Next Time You're Tasked with Understanding Brand Equity

  • Instead of looking at what rises to the top, look at the whole equity picture.
  • Understand the why - what is driving the brand equity levers?
  • Instead of asking just about the brand, ask about category expectations to get a more of a forward-looking point of view of what they think a brand to do for them, which might be different than the legacy.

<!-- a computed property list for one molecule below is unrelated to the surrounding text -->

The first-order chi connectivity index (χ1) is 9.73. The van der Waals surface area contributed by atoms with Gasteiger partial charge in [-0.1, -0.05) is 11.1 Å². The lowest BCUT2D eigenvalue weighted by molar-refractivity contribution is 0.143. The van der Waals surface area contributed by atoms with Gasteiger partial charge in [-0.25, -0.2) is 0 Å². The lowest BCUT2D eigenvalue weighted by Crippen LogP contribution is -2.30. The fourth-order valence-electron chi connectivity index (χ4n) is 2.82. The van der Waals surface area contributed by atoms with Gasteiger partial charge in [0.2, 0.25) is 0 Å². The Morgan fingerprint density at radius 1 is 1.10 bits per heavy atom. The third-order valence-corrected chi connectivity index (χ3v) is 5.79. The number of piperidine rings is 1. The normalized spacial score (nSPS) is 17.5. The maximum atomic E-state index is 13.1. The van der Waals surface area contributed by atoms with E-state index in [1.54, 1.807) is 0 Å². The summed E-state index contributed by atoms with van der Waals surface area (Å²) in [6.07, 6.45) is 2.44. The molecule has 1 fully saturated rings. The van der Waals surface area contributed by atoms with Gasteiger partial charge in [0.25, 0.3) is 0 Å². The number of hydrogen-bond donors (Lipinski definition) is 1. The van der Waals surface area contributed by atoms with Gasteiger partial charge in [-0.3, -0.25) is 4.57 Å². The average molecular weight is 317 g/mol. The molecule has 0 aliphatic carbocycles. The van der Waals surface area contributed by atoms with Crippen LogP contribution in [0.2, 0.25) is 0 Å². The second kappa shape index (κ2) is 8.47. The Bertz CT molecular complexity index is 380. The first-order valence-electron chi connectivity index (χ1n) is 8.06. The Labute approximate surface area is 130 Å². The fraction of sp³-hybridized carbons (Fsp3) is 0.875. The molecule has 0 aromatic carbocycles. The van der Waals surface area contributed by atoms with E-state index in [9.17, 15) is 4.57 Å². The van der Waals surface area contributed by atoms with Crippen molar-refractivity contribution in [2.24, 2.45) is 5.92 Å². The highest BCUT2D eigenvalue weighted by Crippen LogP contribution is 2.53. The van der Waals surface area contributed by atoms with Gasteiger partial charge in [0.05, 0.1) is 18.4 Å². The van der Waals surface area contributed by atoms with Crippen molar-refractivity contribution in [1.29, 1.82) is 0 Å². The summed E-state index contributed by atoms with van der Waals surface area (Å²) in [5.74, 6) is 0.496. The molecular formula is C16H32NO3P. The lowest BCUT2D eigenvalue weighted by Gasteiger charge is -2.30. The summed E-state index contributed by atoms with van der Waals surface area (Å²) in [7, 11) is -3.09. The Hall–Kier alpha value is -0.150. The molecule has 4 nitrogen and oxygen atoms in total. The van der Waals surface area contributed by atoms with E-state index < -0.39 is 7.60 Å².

• Equity can't be investigated in a vacuum. It has to be explored in the context of people's real lives.

One thing is for sure: Managing brand equity is a marathon as opposed to a short sprint. The brand promise must be maintained among existing customers while keeping that brand promise relevant and engaging for NEW customers and customers whose needs are changing.

 

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Deprivation Research